Jump to content


Photo

Kodak Double X 7222 advice?


  • Please log in to reply
3 replies to this topic

#1 TW Foley

TW Foley
  • Basic Members
  • PipPip
  • 20 posts
  • Cinematographer

Posted 15 April 2012 - 03:56 PM

How do you get the most out of Double X 7222 16mm? I know it is rated at 200T/250D, but if shooting night interiors, lighting with CFLs in table and desk lamps on screen, should this stock be rated at 200? Or would it be better to rate it at 250, 320, or even 400 and have the lab push process it? I don't mind grain, but some nice contrast would be good.

I know it really depends on the type of look I want, but I'd like to know what each ISO setting on my light meter would result in.
  • 0

#2 zerzour r

zerzour r

    New

  • Basic Members
  • Pip
  • 3 posts
  • Other

Posted 22 April 2012 - 10:14 PM

Hi Guys,

Just to let you know that EASTMAN KODAK 16mm x122m (400ft) DOUBLE-X N/B (Black & White) Negative 7222 for 29.99 euros .
If interested here is the direct to the ebayer
http://cgi.ebay.fr/E...=item35bb8403e1

Enjoy
  • 0

#3 Will Montgomery

Will Montgomery
  • Sustaining Members
  • 2086 posts
  • Producer
  • Dallas, TX

Posted 11 May 2012 - 08:58 AM

Assuming you'll be transferring and not printing, always err on MORE LIGHT. Double X is a very grainy stock, one of the things I love about it. But remember it was designed at a time before modern negative stocks where it was expected you'd have plenty of light on your sound stage. Just crank up the light and expose at 200. Otherwise you'll get an experimental look with crazy grain. You can sit with the colorist and achieve whatever look you need at transfer.

Keep in mind when I say crank up the light that does't mean ignore where and how you place them...that's critically important, just plan on having more than you might expect.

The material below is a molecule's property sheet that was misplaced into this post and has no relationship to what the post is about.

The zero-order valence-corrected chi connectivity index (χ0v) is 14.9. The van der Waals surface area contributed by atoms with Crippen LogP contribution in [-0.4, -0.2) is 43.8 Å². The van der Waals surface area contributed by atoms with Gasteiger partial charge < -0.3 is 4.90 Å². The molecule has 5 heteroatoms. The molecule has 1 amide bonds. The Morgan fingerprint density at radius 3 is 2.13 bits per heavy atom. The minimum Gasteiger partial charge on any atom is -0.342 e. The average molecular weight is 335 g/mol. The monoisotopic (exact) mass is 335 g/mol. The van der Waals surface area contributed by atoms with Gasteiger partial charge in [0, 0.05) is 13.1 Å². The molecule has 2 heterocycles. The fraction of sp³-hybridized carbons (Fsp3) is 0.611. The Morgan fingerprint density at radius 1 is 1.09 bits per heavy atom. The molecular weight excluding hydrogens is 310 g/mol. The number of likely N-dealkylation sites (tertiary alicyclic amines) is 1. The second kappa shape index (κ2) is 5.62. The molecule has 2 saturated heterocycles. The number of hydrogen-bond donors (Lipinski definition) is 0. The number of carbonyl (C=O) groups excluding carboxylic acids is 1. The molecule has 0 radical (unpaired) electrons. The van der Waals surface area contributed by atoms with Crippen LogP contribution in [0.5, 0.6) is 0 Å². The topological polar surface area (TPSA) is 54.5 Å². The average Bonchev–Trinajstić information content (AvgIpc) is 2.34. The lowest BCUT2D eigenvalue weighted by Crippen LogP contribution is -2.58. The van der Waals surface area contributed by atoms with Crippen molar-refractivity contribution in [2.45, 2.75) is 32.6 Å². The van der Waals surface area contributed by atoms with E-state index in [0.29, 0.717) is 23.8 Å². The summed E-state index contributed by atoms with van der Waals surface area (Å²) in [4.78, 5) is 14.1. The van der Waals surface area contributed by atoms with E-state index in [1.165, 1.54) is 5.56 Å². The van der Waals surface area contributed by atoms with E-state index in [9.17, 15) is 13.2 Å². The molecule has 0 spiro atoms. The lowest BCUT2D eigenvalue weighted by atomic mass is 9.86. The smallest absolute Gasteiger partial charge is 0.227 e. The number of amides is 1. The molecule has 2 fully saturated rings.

• 0

#4 Chris Burke

Chris Burke
  • Basic Members
  • PipPipPipPip
  • 1737 posts
  • Boston, MA

Posted 12 May 2012 - 02:39 PM

Will couldn't have put it better. If you look at the beginning of Casino Royale or Memento, you get modern examples of how good it can look. Granted those film were shot on 35, but you can get the same contrast. It is a finicky stock, so you basically have to nail it. What I have done is when I wanted a lot of contrast, is meter for the highlights and add light to the shadows as needed. If I wanted flatter contrast, I would fill in the shadows even more. I would keep it at 200, that half stop either way pretty much where you want to be. I am curious what folks experience has been with this stock outdoors on a sunny day. What filters have people used to get what effect? In particular a polarizer. I know that with a circular polarizer you loose about 2 2/3 stops of light, but is a linear polarizer the same?
  • 0


Gamma Ray Digital Inc

Glidecam

The Slider

CineLab

Technodolly

rebotnix Technologies

FJS International, LLC

Wooden Camera

Willys Widgets

CineTape

Aerial Filmworks

New Pro Video - New and Used Equipment

Abel Cine

Ritter Battery

Paralinx LLC

Tai Audio

Media Blackout - Custom Cables and AKS

Metropolis Post

Broadcast Solutions Inc

Rig Wheels Passport

Visual Products

rebotnix Technologies

Metropolis Post

Rig Wheels Passport

The Slider

Abel Cine

Visual Products

Glidecam

Paralinx LLC

Willys Widgets

Wooden Camera

FJS International, LLC

Aerial Filmworks

Ritter Battery

CineLab

New Pro Video - New and Used Equipment

Tai Audio

Technodolly

Broadcast Solutions Inc

Media Blackout - Custom Cables and AKS

CineTape

Gamma Ray Digital Inc